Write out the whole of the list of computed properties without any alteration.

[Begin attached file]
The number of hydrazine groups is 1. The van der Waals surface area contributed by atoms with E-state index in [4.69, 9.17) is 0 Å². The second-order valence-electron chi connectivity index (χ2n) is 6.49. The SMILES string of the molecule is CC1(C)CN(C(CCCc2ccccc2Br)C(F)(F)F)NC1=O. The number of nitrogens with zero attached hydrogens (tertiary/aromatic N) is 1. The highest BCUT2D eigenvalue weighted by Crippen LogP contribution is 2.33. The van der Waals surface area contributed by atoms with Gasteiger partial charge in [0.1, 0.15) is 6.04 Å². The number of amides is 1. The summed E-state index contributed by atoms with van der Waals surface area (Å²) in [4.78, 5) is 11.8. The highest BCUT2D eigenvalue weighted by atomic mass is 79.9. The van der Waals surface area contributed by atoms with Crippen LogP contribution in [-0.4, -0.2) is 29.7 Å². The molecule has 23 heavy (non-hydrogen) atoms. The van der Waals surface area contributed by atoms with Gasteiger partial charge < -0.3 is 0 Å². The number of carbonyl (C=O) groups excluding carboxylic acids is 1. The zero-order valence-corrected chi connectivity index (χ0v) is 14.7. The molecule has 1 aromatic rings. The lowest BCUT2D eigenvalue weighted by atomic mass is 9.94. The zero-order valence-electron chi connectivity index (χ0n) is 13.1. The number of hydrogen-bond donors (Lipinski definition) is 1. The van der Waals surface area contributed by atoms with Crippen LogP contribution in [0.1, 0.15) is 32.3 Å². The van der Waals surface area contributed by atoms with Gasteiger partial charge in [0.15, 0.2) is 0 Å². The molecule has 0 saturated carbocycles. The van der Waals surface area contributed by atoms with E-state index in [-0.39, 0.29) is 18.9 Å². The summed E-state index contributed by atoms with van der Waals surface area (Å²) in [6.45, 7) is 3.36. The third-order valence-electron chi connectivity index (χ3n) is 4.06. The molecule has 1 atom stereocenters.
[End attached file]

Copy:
The number of hydrazine groups is 1. The van der Waals surface area contributed by atoms with E-state index in [4.69, 9.17) is 0 Å². The second-order valence-electron chi connectivity index (χ2n) is 6.49. The SMILES string of the molecule is CC1(C)CN(C(CCCc2ccccc2Br)C(F)(F)F)NC1=O. The number of nitrogens with zero attached hydrogens (tertiary/aromatic N) is 1. The highest BCUT2D eigenvalue weighted by Crippen LogP contribution is 2.33. The van der Waals surface area contributed by atoms with Gasteiger partial charge in [0.1, 0.15) is 6.04 Å². The number of amides is 1. The summed E-state index contributed by atoms with van der Waals surface area (Å²) in [4.78, 5) is 11.8. The highest BCUT2D eigenvalue weighted by atomic mass is 79.9. The van der Waals surface area contributed by atoms with Crippen LogP contribution in [-0.4, -0.2) is 29.7 Å². The molecule has 23 heavy (non-hydrogen) atoms. The van der Waals surface area contributed by atoms with Gasteiger partial charge < -0.3 is 0 Å². The number of carbonyl (C=O) groups excluding carboxylic acids is 1. The zero-order valence-corrected chi connectivity index (χ0v) is 14.7. The molecule has 1 aromatic rings. The lowest BCUT2D eigenvalue weighted by atomic mass is 9.94. The zero-order valence-electron chi connectivity index (χ0n) is 13.1. The number of hydrogen-bond donors (Lipinski definition) is 1. The van der Waals surface area contributed by atoms with Crippen LogP contribution in [0.1, 0.15) is 32.3 Å². The van der Waals surface area contributed by atoms with Gasteiger partial charge in [0.15, 0.2) is 0 Å². The molecule has 0 saturated carbocycles. The van der Waals surface area contributed by atoms with E-state index in [-0.39, 0.29) is 18.9 Å². The summed E-state index contributed by atoms with van der Waals surface area (Å²) in [6.45, 7) is 3.36. The third-order valence-electron chi connectivity index (χ3n) is 4.06. The molecule has 1 atom stereocenters.